6. 6. Results (2/6): changes in body weight and waist circumference www.pronutritionist.netLarsen T et al. N Eng J Med 2010; 363: 2102-2113Page 6 Kg/ cm
  7. 7. Results (3/6): drop-out rates at 26 weeks www.pronutritionist.netLarsen T et al. N Eng J Med 2010; 363: 2102-2113Page 7 *) More drop outs in low protein high GI diet than in either all low GI or all high protein diets (P = 0.02 and P = 0.01)
  8. 8. Results (4/6) • Achieved difference in protein content was 5.4 percentage points between the high-protein and the low-protein groups – targeted difference was 12 E% (13 E% vs. 25 E%) • Achieved difference in glycemic index was 4.7 glycemic-index units between the low-glycemic- index and the high-glycemic-index groups – targeted difference was 15 glycemic-index units www.pronutritionist.netLarsen T et al. N Eng J Med 2010; 363: 2102-2113Page 8
  9. 9. Results (5/6): Dietary intake at week 26 Low protein Low GI Low protein High GI High protein Low GI High protein High GI Control diet Energy (kcal/d) 1673 1826 1753 1673 1716 Carbohydrates (E %) 50.8 50.9 44.6 44.7 46.4 Total fat (E%) 29.8 30.9 32 31.2 33.7 Protein (E%) 18.2 16.7 21.7 22.6 18.7 Fiber (g/d) 21 20.3 21.4 19 19.6 Glycemic index 56.2 61.6 56.5 61.4 59.4 Glycemic load (g/d) 121 137.9 108.9 113.1 117.6 www.pronutritionist.netLarsen T et al. N Eng J Med 2010; 363: 2102-2113Page 9 Low protein Low GI Low protein High GI High protein Low GI High protein High GI Control diet Protein (in grams) 76 76 95 95 80
  10. 10. Results (6/6): Changes in fat and fat free mass from 0 to week 26 www.pronutritionist.netLarsen T et al. N Eng J Med 2010; 363: 2102-2113Page 10 Low protein Low GI Low protein High GI High protein Low GI High protein High GI Control diet Protein (in grams) 76 76 95 95 80 Changes in body composition are not statistically significant kg
  11. 11. Pronutritionist’s discussion 1/4 • In this trial, the achieved dietary changes were again far from targeted • In protein intake, the targeted difference at 1800 kcal level was 54 grams but the achieved difference was circa 20 grams ( 76 vs. 95 grams) • However, the achieved level of protein intake may be more feasible in real life and therefore the results may have clinical high relevance • Protein-low GI diet did not improve self-reported satiety which is a bit against expectations. This may be a function of less than expected differences in diets • High protein diet in the trial contained same amount of protein as typical Western diet at level of circa 2 200 kcal/day www.pronutritionist.netLarsen T et al. N Eng J Med 2010; 363: 2102-2113Page 11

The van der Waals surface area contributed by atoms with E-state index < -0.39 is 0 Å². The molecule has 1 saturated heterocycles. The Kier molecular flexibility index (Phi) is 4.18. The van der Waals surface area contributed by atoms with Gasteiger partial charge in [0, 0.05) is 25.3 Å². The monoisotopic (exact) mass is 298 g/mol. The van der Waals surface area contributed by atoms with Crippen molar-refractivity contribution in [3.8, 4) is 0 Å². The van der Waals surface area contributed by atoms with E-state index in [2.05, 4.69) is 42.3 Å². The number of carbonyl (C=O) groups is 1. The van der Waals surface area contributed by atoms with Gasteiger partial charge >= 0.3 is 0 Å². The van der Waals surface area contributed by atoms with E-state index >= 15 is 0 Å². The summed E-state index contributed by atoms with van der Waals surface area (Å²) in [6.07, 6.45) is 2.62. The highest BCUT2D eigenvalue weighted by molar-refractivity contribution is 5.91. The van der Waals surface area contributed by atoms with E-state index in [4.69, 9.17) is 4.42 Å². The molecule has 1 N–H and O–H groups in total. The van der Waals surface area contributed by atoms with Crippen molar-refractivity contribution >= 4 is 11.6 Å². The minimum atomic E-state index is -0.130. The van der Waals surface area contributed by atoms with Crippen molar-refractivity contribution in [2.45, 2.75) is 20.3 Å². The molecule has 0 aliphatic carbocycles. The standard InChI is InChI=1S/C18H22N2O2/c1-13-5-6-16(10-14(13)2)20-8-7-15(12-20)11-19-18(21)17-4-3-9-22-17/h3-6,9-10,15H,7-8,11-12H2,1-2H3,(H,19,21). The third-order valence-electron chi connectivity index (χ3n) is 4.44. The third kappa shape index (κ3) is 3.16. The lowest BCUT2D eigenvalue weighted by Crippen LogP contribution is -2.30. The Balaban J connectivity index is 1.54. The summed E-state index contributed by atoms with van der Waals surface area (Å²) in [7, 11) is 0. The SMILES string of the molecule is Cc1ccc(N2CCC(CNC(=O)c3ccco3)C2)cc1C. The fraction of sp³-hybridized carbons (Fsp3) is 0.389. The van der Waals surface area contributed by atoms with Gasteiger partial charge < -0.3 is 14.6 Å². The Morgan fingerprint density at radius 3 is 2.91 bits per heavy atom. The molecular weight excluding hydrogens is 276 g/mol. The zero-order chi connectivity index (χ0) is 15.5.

12. 12. Pronutritionist’s discussion 2/4 • Authors conclude “ … a diet that was moderately high in protein content and slightly reduced in glycemic index… appears to be ideal for preventing weight gain” . Why do the authors not refer to a longer term trial which did not show significantly improved weight loss results on a diet rich protein (Sacks et al 2009) ? • As a diet for weight maintenance is expected to be life long, the effects of high protein diet on vascular health require attention. Interestingly, the authors do not point out this either. This argument has been one key argument against low carbohydrate diets • Given the above, the effects of protein rich diet need to confirmed in long term trials (several years) to clarify the effects of high (animal) protein intake on vascular health www.pronutritionist.netLarsen T et al. N Eng J Med 2010; 363: 2102-2113Page 12
  13. 13. Pronutritionist’s discussion 3/4 • Achieved results were reached by the exclusive interplay of protein and carbohydrate changes while fat intake was kept constant. According to the authors, this further underlines the importance of lowering glycemic load • Authors do not ponder the mechanisms how low-GI- diets may induce weigh loss or maintenance. Hord & Frost 2010 have suggested that indigestible carbohydrates may trigger release of anorectic gastrointestinal compounds via specific short chain fatty acid receptors • In a sub study of shop centers (Danish and Dutch centers) where foods were provided for free, high protein diet resulted in 3,7 kg greater weight loss compared to low protein diet. This further strengthens the observed effects www.pronutritionist.netLarsen T et al. N Eng J Med 2010; 363: 2102-2113Page 13
  14. 14. Pronutritionist’s discussion 4/4 • There were no differences in body compositions between the groups. Muscle mass seemed to be preserved similarly. This is a bit contrary to what is commonly believed. In the initial weight loss period, all groups lost comparable shares of fat and fat free mass • In this rather short term trial (26 weeks), moderately high protein and low GI diet improved maintenance of the diet. High protein diets (both of them) resulted in 1 kilo smaller weight gain, and so did both low GI diets. Low protein high GI diet was the only diet that induced significant weight gain (1,7 kg) • This study further underlines the importance of protein in maintaining healthy weight but leaves many questions open www.pronutritionist.netLarsen T et al. N Eng J Med 2010; 363: 2102-2113Page 14